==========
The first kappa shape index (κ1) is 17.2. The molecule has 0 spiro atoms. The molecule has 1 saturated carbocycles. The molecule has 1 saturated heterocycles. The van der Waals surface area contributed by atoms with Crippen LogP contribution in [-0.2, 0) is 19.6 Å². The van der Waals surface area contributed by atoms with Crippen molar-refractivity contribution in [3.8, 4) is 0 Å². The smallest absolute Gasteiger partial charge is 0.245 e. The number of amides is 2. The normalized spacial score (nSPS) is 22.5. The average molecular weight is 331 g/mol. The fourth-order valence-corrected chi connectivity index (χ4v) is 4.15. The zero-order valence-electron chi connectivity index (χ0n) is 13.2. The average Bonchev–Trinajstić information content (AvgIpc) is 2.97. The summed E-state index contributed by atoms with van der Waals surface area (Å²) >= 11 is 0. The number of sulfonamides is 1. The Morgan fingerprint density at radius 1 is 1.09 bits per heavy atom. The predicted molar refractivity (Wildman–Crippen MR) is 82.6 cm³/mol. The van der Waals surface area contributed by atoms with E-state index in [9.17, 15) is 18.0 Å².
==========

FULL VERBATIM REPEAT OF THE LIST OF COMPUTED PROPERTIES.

The first kappa shape index (κ1) is 17.2. The molecule has 0 spiro atoms. The molecule has 1 saturated carbocycles. The molecule has 1 saturated heterocycles. The van der Waals surface area contributed by atoms with Crippen LogP contribution in [-0.2, 0) is 19.6 Å². The van der Waals surface area contributed by atoms with Crippen molar-refractivity contribution in [3.8, 4) is 0 Å². The smallest absolute Gasteiger partial charge is 0.245 e. The number of amides is 2. The normalized spacial score (nSPS) is 22.5. The average molecular weight is 331 g/mol. The fourth-order valence-corrected chi connectivity index (χ4v) is 4.15. The zero-order valence-electron chi connectivity index (χ0n) is 13.2. The average Bonchev–Trinajstić information content (AvgIpc) is 2.97. The summed E-state index contributed by atoms with van der Waals surface area (Å²) >= 11 is 0. The number of sulfonamides is 1. The Morgan fingerprint density at radius 1 is 1.09 bits per heavy atom. The predicted molar refractivity (Wildman–Crippen MR) is 82.6 cm³/mol. The van der Waals surface area contributed by atoms with E-state index in [9.17, 15) is 18.0 Å².